FORTUNE -- Ginni Rometty's advice to companies: Don't define your business by a product. In a world of consistent and constant change, it's the most dangerous thing for a company to do. "You'll miss [technology] shifts. You'll miss dangerous ones like business models," said Rometty.
As Chairman and CEO of IBM (IBM), Rometty has seen the danger firsthand. Having spent more than 30 years at the company, she lived through the near-death experience of the early 1990s and is now just the ninth CEO in the company's 102-year history. It's this role that has earned Rometty, 56, the top spot on Fortune's list of the Most Powerful Women in Business.
Speaking October 16 at the Fortune Most Powerful Women Summit in Washington, D.C., Rometty outlined five areas on which she depends to help her prepare IBM for future markets. First, there's research, an area in which the company has long been a leader. The company employs 3,000 Ph.D.s -- the largest research outfit in the technology industry -- and has been the global patent leader for the past 20 years. Just as important are relationships with clients, who are increasingly partnering more closely with IBM on innovation initiatives. Rometty also nurtures relationships with universities and with the venture capital community. And, thanks to new social tools, Rometty has been able to connect more deeply with IBM's 400,000 employees to unearth ideas bubbling up internally.
One secret to IBM's success has been the discipline it applies to nurturing these relationships and harvesting insights from them. For example, Rometty described the company's global technology outlook, a document that researchers prepare annually to map out future trends. Rometty depends on it to inform strategy, and each year grades past GTOs for their success in predicting trends.
It's this discipline that leads to breakthrough computing paradigms like Watson. It's been two-and-a-half years since the Jeopardy-winning computer beat a couple of brainiacs on national television -- and demonstrated that computing tools could store and sift through copious amounts of information, respond to natural language, and learn from its mistakes. It's technology that represents decades of work in IBM's labs, and the company is just beginning to commercialize it. I wrote about IBM's efforts to bring it to market in a recent Fortune feature .
Now, says Rometty, "Watson is off to medical school." The technology will be deployed at the Cleveland Clinic to help medical students better understand medical literature.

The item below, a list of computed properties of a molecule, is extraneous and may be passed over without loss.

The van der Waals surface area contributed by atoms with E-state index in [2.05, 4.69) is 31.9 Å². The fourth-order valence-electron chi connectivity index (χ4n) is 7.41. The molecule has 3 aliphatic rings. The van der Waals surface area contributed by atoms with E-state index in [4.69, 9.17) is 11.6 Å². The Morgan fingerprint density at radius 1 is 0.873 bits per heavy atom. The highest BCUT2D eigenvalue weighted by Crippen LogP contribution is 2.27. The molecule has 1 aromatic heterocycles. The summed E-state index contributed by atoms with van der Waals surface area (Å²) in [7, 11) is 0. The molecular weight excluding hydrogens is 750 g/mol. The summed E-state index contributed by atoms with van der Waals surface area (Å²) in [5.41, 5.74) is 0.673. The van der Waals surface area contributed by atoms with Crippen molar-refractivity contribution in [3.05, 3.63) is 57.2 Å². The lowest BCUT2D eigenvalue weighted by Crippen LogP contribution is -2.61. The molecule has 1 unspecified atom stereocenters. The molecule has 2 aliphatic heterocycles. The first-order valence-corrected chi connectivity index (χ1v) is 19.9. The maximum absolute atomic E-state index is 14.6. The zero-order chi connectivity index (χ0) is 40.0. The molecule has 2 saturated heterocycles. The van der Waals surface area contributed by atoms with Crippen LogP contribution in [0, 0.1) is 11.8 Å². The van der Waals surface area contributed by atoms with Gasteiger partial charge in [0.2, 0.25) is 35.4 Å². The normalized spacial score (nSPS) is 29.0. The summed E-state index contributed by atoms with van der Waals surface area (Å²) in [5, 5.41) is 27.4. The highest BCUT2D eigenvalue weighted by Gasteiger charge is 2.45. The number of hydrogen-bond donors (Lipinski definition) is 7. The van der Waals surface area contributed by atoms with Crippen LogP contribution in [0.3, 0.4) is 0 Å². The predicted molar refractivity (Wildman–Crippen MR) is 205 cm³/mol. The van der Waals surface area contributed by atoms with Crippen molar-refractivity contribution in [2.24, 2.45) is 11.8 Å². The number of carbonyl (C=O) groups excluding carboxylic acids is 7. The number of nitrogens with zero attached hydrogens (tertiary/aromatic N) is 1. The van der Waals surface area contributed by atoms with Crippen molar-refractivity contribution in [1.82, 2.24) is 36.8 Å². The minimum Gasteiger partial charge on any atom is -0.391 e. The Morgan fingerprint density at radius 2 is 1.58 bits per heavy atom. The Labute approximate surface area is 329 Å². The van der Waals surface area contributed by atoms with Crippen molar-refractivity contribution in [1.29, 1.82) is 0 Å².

Meanwhile, in IBM's labs, scientists are working to improve Watson. "A Watson 2.0 will see -- pictures of things," says Rometty. "And a Watson 3.0 can reason with humans."
Clara Shih says true success is finding ways to empower others.
FORTUNE -- Fortune's Brainstorm Tech Conference (July 22-24 in Aspen, Colo.) regularly brings together the best and brightest minds in tech innovation. Each week, Fortune will turn the spotlight on a different conference attendee to offer his or her own personal insight into business, tech, and entrepreneurship. This week, we asked Hearsay Social founder and CEO Clara Shih to answer MOREJun 13, 2013 12:39 PM ET
IBM's CEO told Fortune what the future holds for the talking supercomputer.
FORTUNE -- On May 15, Fortune senior writer Jessi Hempel interviewed IBM (IBM) CEO Ginni Rometty as a keynote for the National Venture Capital Association's 40th anniversary conference, Venturescape. What follows is an edited version of their conversation.
Fortune: IBM was once about mainframes, and then PCs and printers. Now IBM is about services, software, Watson. How do you think MOREJessi Hempel, writer - May 17, 2013 11:35 AM ET
New survey results from job marketplace Elance.
By Kurt Wagner, reporter
FORTUNE -- A new survey by online job marketplace Elance found that men and women share similar opinions when it comes to women working in the tech industry. The results, which consisted of answers from close to 7,000 freelancers mainly in the U.S., found that both males and females agree on the top deterrents keeping women out of the tech industry, MOREApr 30, 2013 10:22 AM ET
In a male-dominated field, Etsy is trying a different approach to hiring new talent.
By Alison Overholt
FORTUNE -- Etsy had a woman problem.
Not among customers -- it would probably surprise no one that women made most of the $895 million in purchases on the site in 2012, or that fully three quarters of the 800,000 handmade and vintage merchandise shops hosted online by Etsy are woman-owned. But as Marc Hedlund MOREFeb 19, 2013 5:00 AM ET
As the Web grows more social and more mobile, women - entrepreneurs and users - are heeding the call.
By Jennifer Alsever, contributor
FORTUNE -- It's a woman's World Wide Web. Today's online experience is increasingly about connecting with people and sharing information -- and female users have responded enthusiastically. Some 56% of Twitterers are women; they are more than half of Facebook subscribers; and they make up 70% of Pinterest's MOREOct 1, 2012 5:00 AM ET
Few women have joined or founded startups and gained the kind of experience that enables their careers to explode like Marissa Mayer's. Here are specific recommendations on accelerating the pace of women in high-tech.
By Jack Hidary and Cindy Padnos
The announcement Monday that Yahoo (YHOO) selected Marissa Mayer as its new chief is a great signal for Silicon Valley. Marissa joined Google (GOOG) as its 20th employee back in 1999 MOREJul 17, 2012 9:55 AM ET
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